New report reveals funding differences at Dundee doctor surgeries

Patients wait outside the Broughty Ferry Health Centre.

Doctors’ surgeries across Dundee are receiving widely differing levels of funding, a new report has revealed.

Figures from NHS Scotland show a gap of £67 per head between the best and least-funded practices in the city.

Broughty Ferry Health Centre received £113 for each of its 9,245 patients last year.

However, Erskine Practice, based in Arthurstone Medical Centre, received £180 per head for its 7,149 patients.

The Scottish Government, which decides the annual GP budget, said a new contract was being negotiated to ensure financing was fair.

Professor Bruce Guthrie, of the University of Dundee, said funding should be targeted at those in greatest need.

He said: “The payment is higher for people who use general practice more such as under-fives, older people and people living in more deprived areas.

“The intent is to match funding to need and we’d expect funding to vary by practice because the populations served vary. The big question is whether the variation is fair.”

Professor Guthrie said that, based on previous analysis carried out by the university, the current formula does not fund GP practices fairly.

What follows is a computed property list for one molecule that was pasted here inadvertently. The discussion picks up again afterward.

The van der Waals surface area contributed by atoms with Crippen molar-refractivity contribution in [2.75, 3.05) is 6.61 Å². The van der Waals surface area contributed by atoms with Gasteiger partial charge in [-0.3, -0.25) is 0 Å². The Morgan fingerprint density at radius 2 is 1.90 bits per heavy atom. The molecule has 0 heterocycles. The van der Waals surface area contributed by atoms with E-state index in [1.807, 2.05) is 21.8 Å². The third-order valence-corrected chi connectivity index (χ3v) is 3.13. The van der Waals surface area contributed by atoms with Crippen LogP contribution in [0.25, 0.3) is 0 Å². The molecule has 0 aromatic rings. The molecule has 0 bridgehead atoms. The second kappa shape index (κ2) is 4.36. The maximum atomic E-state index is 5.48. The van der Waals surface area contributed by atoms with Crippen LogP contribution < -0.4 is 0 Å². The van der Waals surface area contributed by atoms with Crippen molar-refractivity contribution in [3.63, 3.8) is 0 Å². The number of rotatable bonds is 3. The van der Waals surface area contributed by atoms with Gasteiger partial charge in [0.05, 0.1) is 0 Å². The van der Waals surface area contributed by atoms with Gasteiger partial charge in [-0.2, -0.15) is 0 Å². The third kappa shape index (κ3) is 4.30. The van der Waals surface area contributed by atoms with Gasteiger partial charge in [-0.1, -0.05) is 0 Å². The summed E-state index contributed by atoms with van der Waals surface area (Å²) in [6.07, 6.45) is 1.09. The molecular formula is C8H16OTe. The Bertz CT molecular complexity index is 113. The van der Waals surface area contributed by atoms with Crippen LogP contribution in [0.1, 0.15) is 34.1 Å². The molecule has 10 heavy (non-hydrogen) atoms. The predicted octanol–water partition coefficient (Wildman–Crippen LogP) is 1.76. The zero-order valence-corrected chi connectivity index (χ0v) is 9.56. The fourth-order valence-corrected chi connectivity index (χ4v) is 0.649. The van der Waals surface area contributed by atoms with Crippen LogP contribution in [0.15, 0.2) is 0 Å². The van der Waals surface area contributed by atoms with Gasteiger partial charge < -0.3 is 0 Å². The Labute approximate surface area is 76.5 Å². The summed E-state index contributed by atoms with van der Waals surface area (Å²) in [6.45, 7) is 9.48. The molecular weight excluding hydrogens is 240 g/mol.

He added: “My overall take on this is that primary care funding favours the rich over the poor. I hope that the new GP contract due to be announced shortly will address this inequity.”

Dr Andrew Cowie, chairman of Tayside Local Medical Committee, said GP funding was a “complex issue” and the current formula was not without issue among local doctors.

He said: “How this is calculated is a constant source of debate. There are also historical issues, meaning that most people believe the system has not been doing exactly what we want. It is possible things will change.”

Scottish health secretary Shona Robison told the Tele funding for GP services had increased every year since 2007. She added: “Funding is primarily determined by list size, the characteristics of the patient population and the services provided by the practice, so there will be variation across practices.

“We commissioned a review of general practice funding, pay and expenses to provide robust evidence for the 2018 GP contract negotiations.

“The new GP contract, to be published shortly, will provide significant benefits for GPs, patients and healthcare staff and allow GPs to focus their time on the most complex cases.”

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